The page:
The Secret to Interviewing Historians on the Radio
The author is the host of the syndicated radio series “History Counts.” The programs focus on important events and people in history that are ignored or misunderstood.You hear the creak of an opening door – not quite human footsteps – a canine starts barking and said canine’s owner responds. Sounds like a harmless event but this one occurred in the middle of recording an interview with a distinguished historian for the radio series “History Counts.”
There are some things you just can’t anticipate. But for the most part, the key to making a success of a big interview with a historian is preparation, preparation, preparation.
On “History Counts” we specialize in long form interviews with historians on complicated subjects. The broadcasted interviews can be as long as one hour and we want them to be, both, coherent and, as we say in the business, content heavy. This is particularly challenging given the often complex nature of our subjects, such as the recent “History Counts” program on economic history “Manias, Panics, and Crashes.”
In getting ready for a big interview with a historian, I draw heavily on my experience as a practicing attorney. As a litigator in private practice with a Wall Street firm and as an Assistant Attorney General for New York State, I argued cases at all levels of state and federal court. If you’re not adequately prepared in court, you’ll be eagerly devoured by the opposing lawyer and the judge might pile on too.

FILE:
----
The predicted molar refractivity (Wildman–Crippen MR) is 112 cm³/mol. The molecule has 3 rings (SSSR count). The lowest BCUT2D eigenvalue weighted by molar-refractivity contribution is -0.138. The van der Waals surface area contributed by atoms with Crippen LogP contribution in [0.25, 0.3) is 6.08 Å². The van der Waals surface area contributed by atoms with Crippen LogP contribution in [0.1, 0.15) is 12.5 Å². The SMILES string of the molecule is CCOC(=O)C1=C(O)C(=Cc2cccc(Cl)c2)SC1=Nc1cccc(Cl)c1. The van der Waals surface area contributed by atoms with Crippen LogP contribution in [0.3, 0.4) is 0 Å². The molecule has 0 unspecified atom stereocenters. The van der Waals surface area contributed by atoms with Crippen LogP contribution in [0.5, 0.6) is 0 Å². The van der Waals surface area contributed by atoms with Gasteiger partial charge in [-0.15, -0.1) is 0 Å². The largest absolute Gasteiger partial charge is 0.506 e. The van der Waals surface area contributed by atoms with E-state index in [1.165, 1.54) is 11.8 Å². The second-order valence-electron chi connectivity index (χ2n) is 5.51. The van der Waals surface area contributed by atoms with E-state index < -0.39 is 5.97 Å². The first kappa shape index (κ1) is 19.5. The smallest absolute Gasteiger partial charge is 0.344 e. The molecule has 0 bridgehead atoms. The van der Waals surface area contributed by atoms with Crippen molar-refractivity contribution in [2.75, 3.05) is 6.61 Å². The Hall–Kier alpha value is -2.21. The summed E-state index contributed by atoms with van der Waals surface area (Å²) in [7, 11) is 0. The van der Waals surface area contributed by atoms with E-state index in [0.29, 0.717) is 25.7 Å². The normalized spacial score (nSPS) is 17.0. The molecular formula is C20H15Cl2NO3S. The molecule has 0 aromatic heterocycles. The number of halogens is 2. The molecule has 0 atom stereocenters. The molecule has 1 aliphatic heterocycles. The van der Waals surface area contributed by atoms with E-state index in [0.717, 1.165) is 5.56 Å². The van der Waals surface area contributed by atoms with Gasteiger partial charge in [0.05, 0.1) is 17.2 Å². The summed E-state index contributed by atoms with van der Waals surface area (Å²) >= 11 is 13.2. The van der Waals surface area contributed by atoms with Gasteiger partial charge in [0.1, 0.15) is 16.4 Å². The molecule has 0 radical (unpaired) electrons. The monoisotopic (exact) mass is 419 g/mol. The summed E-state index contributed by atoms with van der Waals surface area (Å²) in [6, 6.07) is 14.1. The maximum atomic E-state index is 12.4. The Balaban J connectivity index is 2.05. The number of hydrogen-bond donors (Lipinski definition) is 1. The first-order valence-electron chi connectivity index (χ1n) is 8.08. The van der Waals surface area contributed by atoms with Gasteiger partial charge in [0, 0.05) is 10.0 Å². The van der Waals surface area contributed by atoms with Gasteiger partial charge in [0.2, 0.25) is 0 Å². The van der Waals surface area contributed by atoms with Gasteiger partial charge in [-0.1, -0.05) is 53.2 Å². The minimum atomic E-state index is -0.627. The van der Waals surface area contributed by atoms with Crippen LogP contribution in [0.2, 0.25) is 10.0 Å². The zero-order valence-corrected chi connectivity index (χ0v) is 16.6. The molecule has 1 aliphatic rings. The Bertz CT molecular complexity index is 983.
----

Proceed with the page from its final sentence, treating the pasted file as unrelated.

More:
In litigation, 90 percent of the work is done before you stand up in court. Similarly, when interviewing a historian the great bulk of your work is behind you before you ask the first question.
Here are some helpful tips in getting ready for that interview:
1. Read the book
That should be a no brainer! But how many interviews have you heard which begin with “Why did you write the book?” and continue with vague questions that tell the audience little about the books content?
When you read the book, take copious notes. I generally take about 15 pages of handwritten notes. I highlight quotes that might be useful for inclusion in a question, e.g. “With respect to British policy in the mid-east, you write …” -- please expand on that.”
2. Write an outline to use during the interview
An outline gives coherence to the interview by leading you from a logical opening thesis through supporting evidence to a conclusion. Audiences will actually come away learning something rather than be mildly diverted by a rambling conversation.
Some big interviews are easier to organize than others. In our “History Counts” program on the murder of Martin Luther King, there is a clear chronology of events that propels you through the interview. On the other hand, “The Rise and Fall of Great Powers” was based on a book covering many centuries of European history. So we had to focus on an important theme of the book and develop it with a few examples.
3. Give the historian a head’s up
This is not the “O’Reilly Factor.” You’re not out to ambush the historian. So let him know in advance where you’ll focus so he can get ready.
4. Make the guest comfortable